UCCS using grant money to advance electric auto research

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American Electric Vehicles in Palmer Lake looks to bring electric shuttle buses to market in the U.S. in early 2012.

Colorado Springs might seem a long way away from the auto-manufacturing hub of Michigan, but there is more progress being made here toward engineering the next generation of electric vehicles than many outside the industry might expect.

“People in the know, know we exist,” said UCCS professor of control systems engineering Gregory Plett. “That’s nice.”

It’s especially nice now that the university is on the receiving end of a $954,000 grant to develop a series of certificate, masters- and Ph.D-level courses around electric vehicle engineering. UCCS is sharing the Department of Energy grant with CU Boulder. While Boulder students and professors work on electric drivetrain engineering, UCCS will focus on battery technology.

The two schools are the only ones west of the Mississippi to receive the Graduate Automotive Technology Education grant.

The other schools in the country using DOE money to work on electric vehicle development are Ohio State University, the University of Michigan, Purdue University, Clemson University in South Carolina, Pennsylvania State University and the University of Alabama Birmingham.

Plett said the classes will all be offered online and will likely draw high-level engineers from all over the country and even abroad.

UCCS has a remote-controlled battery lab, where students will be able conduct tests on different types of battery packs from anywhere in the world with Internet access.

Plett is working with students to learn about the chemistry of batteries and to find out what causes them to age and lose efficiency so they can find ways to prevent batteries from degrading. Much of the work the university will be doing with the new grant funds is in line with work it was already doing.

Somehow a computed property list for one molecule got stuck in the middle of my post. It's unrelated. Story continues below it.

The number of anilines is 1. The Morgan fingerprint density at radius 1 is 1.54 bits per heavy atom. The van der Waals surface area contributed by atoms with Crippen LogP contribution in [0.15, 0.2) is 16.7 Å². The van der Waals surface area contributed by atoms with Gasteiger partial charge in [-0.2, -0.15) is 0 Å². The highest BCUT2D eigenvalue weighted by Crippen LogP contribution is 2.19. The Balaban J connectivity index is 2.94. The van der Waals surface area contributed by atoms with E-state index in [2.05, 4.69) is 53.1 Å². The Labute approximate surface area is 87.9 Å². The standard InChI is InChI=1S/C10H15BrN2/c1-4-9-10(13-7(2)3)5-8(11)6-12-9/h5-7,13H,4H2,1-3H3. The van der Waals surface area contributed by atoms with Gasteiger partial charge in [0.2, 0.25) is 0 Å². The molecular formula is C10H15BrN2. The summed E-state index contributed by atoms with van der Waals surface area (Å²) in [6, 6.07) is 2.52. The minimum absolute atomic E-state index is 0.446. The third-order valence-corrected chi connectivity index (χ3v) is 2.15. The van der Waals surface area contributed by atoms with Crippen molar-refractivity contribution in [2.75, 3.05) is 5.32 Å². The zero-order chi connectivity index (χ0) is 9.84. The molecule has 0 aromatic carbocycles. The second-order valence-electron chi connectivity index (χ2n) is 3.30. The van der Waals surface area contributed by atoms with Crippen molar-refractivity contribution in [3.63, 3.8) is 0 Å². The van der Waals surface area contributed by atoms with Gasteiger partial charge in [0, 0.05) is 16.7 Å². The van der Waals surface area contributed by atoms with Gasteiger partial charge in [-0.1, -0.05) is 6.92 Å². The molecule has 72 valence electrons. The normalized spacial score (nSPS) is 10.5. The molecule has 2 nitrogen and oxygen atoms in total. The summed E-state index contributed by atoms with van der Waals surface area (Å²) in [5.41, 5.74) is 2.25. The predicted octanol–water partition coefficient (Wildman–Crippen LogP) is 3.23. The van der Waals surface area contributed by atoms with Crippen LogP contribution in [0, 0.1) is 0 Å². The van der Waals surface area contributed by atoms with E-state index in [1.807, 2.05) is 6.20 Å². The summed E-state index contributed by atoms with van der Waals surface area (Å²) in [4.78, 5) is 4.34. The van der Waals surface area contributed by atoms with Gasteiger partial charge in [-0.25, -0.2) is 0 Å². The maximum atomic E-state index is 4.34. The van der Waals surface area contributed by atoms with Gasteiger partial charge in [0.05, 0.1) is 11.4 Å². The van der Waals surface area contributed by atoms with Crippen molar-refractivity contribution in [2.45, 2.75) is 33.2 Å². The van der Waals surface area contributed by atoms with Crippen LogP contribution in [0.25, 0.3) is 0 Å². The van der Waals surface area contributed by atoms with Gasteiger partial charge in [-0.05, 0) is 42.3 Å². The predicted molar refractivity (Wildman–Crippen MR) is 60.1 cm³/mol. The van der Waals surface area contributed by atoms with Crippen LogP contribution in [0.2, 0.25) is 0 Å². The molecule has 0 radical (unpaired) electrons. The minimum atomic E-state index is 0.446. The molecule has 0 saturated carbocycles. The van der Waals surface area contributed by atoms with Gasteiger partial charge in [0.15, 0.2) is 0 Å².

UCCS has partnerships with Texas Instruments, the military and the National Science Foundation doing battery research.

There are also a number of businesses in town where graduates of the program would be able to look for work and whose employees are already participating in some of UCCS’s battery research.

“There’s more here than people would probably think,” Plett said.

One of those companies is American Electric Vehicles, a company in Palmer Lake that has engineered an 18-passenger electric shuttle bus it aims to bring to the market by early 2012.

Company founder Dan Rivers helped to start Compact Power, an advanced battery company, in Monument in 2000. The company grew and some of the other principles decided it would be a good idea to move operations to Michigan.

“And that made sense,” Rivers said. “But I live here and I wanted to keep living here.”

Compact Power is behind the battery technology used in the Chevrolet Volt, Rivers said.

He helped Compact Power remotely for a few years before he unwound himself and started to look for a new venture.

He created American Electric Vehicles in 2005 and tried out a few technologies, including electric Jeeps for military operations and electric unmanned aircrafts, before settling on the shuttle buses.

The shuttle is designed to travel 80 to 130 miles on a single charge and it’s ideal for repeatable routes made by airport and rental car shuttles. It will be able charge up in just 10 to 20 minutes using commercial grade chargers, Rivers said.

AEV has already built a prototype in China and is now looking for investors to help bring it stateside for distribution.

While the upfront cost of the shuttle will be more than double the average cost of a diesel shuttle, the operating costs will be a fraction. Not only will the fueling expense be nominal, there is also no routine maintenance needed for an electric engine, Rivers said.

“It’s also going to be clean and green and good for the environment and all those things people talk about but don’t want to pay for,” Rivers said.

He and partners expect most customers to be interested in leasing options instead of buying into a risky new technology, which will spread out the up-front expense.

“That’s our business case,” Rivers said. “We expect the total operating costs (including the lease) to be about 20 percent less with our technology than with a standard diesel shuttle.”